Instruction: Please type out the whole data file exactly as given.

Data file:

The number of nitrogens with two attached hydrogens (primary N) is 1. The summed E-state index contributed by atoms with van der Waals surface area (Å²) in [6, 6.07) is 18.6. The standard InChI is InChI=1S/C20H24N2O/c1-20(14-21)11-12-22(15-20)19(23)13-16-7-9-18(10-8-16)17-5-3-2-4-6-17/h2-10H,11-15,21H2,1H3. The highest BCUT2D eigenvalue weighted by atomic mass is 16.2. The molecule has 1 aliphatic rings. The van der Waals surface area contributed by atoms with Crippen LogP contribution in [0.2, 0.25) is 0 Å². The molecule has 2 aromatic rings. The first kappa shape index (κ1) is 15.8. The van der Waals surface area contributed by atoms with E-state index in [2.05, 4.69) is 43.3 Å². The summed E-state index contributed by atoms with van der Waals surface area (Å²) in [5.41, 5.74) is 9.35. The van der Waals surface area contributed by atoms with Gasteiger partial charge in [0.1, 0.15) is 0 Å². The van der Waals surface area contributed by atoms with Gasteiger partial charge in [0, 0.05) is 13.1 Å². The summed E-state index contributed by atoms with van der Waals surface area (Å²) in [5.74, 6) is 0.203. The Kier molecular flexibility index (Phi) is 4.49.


The number of nitrogens with two attached hydrogens (primary N) is 1. The summed E-state index contributed by atoms with van der Waals surface area (Å²) in [6, 6.07) is 18.6. The standard InChI is InChI=1S/C20H24N2O/c1-20(14-21)11-12-22(15-20)19(23)13-16-7-9-18(10-8-16)17-5-3-2-4-6-17/h2-10H,11-15,21H2,1H3. The highest BCUT2D eigenvalue weighted by atomic mass is 16.2. The molecule has 1 aliphatic rings. The van der Waals surface area contributed by atoms with Crippen LogP contribution in [0.2, 0.25) is 0 Å². The molecule has 2 aromatic rings. The first kappa shape index (κ1) is 15.8. The van der Waals surface area contributed by atoms with E-state index in [2.05, 4.69) is 43.3 Å². The summed E-state index contributed by atoms with van der Waals surface area (Å²) in [5.41, 5.74) is 9.35. The van der Waals surface area contributed by atoms with Gasteiger partial charge in [0.1, 0.15) is 0 Å². The van der Waals surface area contributed by atoms with Gasteiger partial charge in [0, 0.05) is 13.1 Å². The summed E-state index contributed by atoms with van der Waals surface area (Å²) in [5.74, 6) is 0.203. The Kier molecular flexibility index (Phi) is 4.49.